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What Will They Say?

Several days ago, I got a text message telling me that a former colleague and friend had passed away unexpectedly. I had seen her recently and she was her usual happy self. We made plans to get together for lunch soon. I guess none of us realized that her days here on earth were coming to a close.

Recalling our past relationship

She and I had had a somewhat tumultuous relationship during part of the time we have known one another. Through a political move at a government agency where we both worked, she had been moved in as my boss. I felt like it was an unfair move – I thought (and still do think) that I deserved that job – and I resented her for it.

That was pretty unfair of me because she actually had nothing to do with getting the job and honestly, she didn’t really even want it. She was a bright, intelligent person and soon enough, she learned what she needed to know to be a competent manager of our grants department. Nevertheless, our relationship remained somewhat rocky until I finally moved to another job. The strain was alleviated at that point and we could become friends.

Positive things may be the most memorable

Funny, though, when I think about her, I don’t remember the bad times we had, even though those are how I started this post. What I remember most about her, despite our early start, was her generosity, big smile, humor, and desire to have fun.

Given our beginning, I found it kind of odd that I would remember only the really positive things about her. I only vaguely remember the strained relationship and now that I can look back on that, I have to take most of the credit for the strain (I am sorry to admit).

But, this post is really not written as a tribute to my friend, Louisa. It is written because I have been so struck by all of the comments that have been appearing on her Facebook page. She was well-loved and most people remember her for her smile and humor … and her singing. I didn’t even know she could sing, but apparently, she was quite good at it.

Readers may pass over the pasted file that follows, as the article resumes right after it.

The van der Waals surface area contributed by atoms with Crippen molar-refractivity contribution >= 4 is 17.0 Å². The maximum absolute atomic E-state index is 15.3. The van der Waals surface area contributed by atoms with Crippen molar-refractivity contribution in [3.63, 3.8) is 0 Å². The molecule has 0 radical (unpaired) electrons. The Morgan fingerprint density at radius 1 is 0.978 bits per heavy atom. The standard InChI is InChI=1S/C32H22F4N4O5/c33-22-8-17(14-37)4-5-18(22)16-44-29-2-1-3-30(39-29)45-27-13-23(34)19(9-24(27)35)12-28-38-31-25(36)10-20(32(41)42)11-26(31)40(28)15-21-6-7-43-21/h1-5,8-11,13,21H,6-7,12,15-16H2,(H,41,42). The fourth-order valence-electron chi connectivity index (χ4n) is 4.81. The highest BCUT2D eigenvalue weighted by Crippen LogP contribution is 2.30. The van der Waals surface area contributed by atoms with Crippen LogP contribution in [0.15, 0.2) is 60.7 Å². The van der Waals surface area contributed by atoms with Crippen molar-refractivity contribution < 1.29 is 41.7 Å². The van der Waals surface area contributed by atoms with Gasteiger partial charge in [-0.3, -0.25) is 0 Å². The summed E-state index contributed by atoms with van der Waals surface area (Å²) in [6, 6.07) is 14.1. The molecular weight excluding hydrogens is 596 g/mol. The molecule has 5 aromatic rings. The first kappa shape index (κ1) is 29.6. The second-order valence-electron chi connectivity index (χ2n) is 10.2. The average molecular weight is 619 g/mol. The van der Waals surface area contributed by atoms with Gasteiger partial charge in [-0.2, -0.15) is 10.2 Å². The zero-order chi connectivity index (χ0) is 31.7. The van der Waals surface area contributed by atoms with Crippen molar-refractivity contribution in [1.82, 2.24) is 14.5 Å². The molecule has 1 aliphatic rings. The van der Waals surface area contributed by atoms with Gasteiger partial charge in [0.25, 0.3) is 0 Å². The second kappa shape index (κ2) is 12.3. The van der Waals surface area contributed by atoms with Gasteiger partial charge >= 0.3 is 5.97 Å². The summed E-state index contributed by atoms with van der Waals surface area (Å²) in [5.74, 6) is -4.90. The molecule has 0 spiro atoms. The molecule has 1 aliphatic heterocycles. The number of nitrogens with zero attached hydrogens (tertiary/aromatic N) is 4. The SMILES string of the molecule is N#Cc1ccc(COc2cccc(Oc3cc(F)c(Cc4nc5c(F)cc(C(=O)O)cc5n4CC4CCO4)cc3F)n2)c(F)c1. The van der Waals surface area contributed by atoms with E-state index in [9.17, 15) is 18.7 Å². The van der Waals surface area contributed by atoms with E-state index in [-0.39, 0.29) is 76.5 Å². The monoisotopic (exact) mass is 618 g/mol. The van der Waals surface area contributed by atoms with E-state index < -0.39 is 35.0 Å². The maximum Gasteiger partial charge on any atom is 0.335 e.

Do our loved ones know how appreciated they are?

As I read through the posts on her Facebook page, I am struck by several thoughts. I wanted to see what you guys think.

  • I wonder how many people told Louisa how much they admired her while she was still alive? Was she aware that so many people thought so highly of her? Or, did we always think there would be tomorrow? Or, worse, did we just take for granted that she knew that she was appreciated? And, I wonder how many people, like me, made plans for the near future, never dreaming that they wouldn’t come to fruition because she would no longer be here to participate?
  • I definitely wondered what people would say if it was me they learned had suddenly and unexpectedly passed away? Would people be clamoring to write nice things on my Facebook page? And, would I already have known that they felt the way they did or would it come as a surprise to me if I could read their comments?
  • I made a vow to be more vocal to living people about how much I admire them and why. The nice sentiments expressed after someone passes away are fine and good, but I think they would be far more meaningful if expressed to the living, breathing person. I know I am remiss in telling people how much they mean to me.

Making time to tell others we care

Louisa didn’t die from cancer. But, her death really made me reflect on what I should be doing. I don’t want my friends to die without knowing what I thought about them, how much I admired them … and why. Specifics matter so that they don’t just seem like empty words. For instance, “You are loved” is not the same as “I admire you so much for how you face your challenges with humor and strength.”

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